The discussion ended up being very interesting, addressing the many varieties and possibilities of trade agreements in East Asia.
But I’m not going to summarize the discussion here. Rather, I found the contrast with the talk I attended earlier this week, on the evolving situation in the Taiwan Straits, jarring, but illuminating.
It seems that at present, two Asias exist side by side — with observers seeing the Asia they prefer to see. The business leaders, academics and diplomats gathered at the Keidanren today prefer to see the Asia characterized by ever-deepening economic, political, and cultural integration, the “spaghetti bowl” of organizations and agreements, including ASEAN, ASEAN + 3, the East Asian Summit (ASEAN + 6), APEC, the Chiang Mai Initiative (connected to ASEAN + 3), the ASEAN Regional Forum, and a host of bilateral free trade agreements. It’s an Asia marked by increasingly dense trade and investment ties within the region. At the heart of this Asia is China, the new “workshop of the world,” which has become one of the world’s biggest traders since joining the WTO, and has enthusiastically embraced regionalism. This is the China that showed up at Cebu earlier this year.
But then there’s the other China — the China that reacts defensively to US calls for military transparency (not to mention the ASAT test) — that was the focus of Randy Schriver’s talk on Wednesday. That’s not to say that Schriver only described the belligerent China; if anything, his view, and the view of China in the Armitage-Nye Report, is much more balanced than the seemingly unbridled optimism I heard today. In any case, this second Asia contains the risk of conflict, as it is characterized by ethnic tensions, arguments over history, the possibility of zero-sum competition for energy (the Sino-Japanese conflict over EEZs in the East China Sea, for example), the potential for a nuclear arms race in Northeast Asia, and concerns about China’s military buildup, especially as directed at Taiwan. This Asia is by no means inevitable, but every time China shows its belligerent side, the shadow of this conflictual Asia threatens to darken the bright, shining Asia of ever thicker regional ties.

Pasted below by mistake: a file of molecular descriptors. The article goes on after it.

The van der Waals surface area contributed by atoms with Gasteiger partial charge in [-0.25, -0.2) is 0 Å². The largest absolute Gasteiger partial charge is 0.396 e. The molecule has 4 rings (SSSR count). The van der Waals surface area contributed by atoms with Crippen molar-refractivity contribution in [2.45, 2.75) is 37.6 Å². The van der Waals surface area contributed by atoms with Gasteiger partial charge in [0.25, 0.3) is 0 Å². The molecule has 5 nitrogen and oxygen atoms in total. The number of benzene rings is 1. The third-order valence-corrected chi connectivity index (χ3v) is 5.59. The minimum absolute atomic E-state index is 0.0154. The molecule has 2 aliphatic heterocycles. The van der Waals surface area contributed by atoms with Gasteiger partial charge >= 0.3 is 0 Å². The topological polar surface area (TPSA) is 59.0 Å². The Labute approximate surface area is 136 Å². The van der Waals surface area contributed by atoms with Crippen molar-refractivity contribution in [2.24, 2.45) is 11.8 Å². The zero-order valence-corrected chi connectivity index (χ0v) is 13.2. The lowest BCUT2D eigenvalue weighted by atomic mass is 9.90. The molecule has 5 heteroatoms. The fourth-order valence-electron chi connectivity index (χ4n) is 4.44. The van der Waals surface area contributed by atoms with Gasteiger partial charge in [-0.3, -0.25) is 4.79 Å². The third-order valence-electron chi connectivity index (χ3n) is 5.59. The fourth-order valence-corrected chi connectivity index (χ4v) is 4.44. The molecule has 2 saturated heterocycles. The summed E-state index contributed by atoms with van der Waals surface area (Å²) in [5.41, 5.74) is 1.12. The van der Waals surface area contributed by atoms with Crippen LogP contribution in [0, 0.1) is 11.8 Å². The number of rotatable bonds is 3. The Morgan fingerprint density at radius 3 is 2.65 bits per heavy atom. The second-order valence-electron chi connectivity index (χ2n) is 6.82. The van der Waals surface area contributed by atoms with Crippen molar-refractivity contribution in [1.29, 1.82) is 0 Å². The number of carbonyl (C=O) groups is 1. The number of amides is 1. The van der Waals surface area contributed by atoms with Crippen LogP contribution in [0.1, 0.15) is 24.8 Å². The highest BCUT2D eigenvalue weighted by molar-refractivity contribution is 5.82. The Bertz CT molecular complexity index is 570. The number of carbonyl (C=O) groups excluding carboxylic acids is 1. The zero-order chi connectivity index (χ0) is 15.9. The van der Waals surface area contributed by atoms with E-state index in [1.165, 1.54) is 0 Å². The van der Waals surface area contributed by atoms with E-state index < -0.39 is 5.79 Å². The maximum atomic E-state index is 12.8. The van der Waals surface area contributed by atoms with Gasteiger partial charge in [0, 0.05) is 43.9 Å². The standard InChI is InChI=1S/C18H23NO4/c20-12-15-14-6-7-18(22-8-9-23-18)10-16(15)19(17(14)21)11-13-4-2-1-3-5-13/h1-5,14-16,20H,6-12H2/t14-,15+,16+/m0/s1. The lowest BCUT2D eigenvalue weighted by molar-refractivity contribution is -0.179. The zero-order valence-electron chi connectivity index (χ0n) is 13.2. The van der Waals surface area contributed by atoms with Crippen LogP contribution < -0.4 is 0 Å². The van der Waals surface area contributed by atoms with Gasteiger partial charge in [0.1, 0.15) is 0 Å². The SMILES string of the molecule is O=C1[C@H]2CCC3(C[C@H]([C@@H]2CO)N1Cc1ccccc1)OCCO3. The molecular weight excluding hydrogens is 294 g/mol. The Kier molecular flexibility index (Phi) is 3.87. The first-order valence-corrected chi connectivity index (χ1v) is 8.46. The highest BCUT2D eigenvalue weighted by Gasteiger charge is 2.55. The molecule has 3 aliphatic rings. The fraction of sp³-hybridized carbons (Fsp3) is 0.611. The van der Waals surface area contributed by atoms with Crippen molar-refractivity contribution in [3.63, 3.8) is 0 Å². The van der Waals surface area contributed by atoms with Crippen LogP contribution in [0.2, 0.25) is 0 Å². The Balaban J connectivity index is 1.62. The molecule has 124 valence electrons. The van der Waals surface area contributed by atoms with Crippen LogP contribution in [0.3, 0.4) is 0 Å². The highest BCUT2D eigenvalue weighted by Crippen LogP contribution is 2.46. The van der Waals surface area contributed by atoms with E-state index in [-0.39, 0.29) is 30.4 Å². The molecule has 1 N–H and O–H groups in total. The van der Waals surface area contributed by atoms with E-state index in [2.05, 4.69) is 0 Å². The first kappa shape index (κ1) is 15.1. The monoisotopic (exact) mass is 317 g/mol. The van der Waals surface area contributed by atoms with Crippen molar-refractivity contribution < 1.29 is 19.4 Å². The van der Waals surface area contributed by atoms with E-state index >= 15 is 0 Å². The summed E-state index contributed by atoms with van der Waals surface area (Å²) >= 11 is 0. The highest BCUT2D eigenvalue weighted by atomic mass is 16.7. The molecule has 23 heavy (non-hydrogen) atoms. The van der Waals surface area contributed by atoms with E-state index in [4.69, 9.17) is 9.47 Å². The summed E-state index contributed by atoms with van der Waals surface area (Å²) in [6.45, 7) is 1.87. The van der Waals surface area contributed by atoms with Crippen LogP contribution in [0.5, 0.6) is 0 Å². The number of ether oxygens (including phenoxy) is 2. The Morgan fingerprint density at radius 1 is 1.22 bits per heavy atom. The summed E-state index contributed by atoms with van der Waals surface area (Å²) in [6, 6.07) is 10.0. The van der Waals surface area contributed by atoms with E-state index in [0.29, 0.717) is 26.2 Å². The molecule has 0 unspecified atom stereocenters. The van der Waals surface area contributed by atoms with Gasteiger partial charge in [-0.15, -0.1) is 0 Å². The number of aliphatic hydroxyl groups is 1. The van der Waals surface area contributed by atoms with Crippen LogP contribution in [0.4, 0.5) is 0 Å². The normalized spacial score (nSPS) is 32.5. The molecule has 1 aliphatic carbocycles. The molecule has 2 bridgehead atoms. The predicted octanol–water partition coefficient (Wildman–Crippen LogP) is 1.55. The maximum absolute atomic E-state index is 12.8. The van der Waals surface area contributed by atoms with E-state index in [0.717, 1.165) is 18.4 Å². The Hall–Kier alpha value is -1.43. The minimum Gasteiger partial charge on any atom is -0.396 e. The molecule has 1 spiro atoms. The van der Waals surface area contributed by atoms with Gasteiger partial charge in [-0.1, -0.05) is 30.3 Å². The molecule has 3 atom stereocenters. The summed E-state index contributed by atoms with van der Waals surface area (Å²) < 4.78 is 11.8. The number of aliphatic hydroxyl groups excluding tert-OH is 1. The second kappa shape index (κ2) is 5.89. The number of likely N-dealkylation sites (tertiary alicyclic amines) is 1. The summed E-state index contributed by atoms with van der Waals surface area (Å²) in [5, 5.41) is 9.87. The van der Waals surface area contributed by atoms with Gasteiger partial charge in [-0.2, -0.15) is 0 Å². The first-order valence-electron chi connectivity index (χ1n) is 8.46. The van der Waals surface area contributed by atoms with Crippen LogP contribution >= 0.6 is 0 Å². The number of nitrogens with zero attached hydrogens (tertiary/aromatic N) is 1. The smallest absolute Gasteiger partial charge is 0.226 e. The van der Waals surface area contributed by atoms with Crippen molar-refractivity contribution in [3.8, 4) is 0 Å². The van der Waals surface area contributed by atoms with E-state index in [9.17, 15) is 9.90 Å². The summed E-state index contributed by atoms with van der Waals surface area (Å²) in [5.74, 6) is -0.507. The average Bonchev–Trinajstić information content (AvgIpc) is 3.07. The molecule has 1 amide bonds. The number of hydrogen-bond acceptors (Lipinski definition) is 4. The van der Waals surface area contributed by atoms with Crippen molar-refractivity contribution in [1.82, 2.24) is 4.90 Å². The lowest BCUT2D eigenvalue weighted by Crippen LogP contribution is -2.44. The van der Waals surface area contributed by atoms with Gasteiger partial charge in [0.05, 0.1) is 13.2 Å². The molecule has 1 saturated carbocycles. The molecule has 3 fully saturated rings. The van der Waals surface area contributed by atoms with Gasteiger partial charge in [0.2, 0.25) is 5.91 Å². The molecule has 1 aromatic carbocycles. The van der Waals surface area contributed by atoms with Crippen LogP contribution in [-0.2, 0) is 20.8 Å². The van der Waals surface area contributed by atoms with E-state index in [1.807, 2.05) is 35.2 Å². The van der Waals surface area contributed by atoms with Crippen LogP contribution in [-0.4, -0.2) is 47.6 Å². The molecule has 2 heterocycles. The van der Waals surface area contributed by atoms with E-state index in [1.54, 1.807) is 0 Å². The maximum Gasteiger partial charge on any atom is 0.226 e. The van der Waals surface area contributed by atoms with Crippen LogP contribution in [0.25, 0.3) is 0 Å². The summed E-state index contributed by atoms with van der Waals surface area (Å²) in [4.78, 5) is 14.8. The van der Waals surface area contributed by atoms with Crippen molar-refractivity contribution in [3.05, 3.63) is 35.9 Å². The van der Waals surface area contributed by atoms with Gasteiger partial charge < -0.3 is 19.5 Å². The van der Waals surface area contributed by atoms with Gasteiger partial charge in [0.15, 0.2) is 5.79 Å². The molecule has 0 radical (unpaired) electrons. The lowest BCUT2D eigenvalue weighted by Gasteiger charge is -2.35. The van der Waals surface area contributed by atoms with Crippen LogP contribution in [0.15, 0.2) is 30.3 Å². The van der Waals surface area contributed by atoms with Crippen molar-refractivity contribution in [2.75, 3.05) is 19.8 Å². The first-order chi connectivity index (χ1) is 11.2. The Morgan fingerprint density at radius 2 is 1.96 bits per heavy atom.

I give the US government credit for not overreacting in recent years to the shadows of the latter Asia — but sooner or later it is going to have to exert substantial effort to ensure that the former takes a shape that is in the interests of the US (i.e., an Asia that does not harden into a trade bloc that excludes the US). Having a hedge against the latter outcome, in the form of enhanced alliances with Japan and Australia and deeper ties with India, Vietnam, and other regional partners, is fine, but it can only be one facet of US Asia policy.
So I’m with Georgetown’s Dennis McNamara, one of the keynote speakers on Friday: it is time for the US to begin working at shaping the cooperative Asia as best it can in a direction that favors the US. (See this Asahi interview for a summary of McNamara’s views on this subject.)
But it is important to remember that the decision as to which Asia — cooperative or conflictual — will emerge will depend largely on decisions made in Beijing.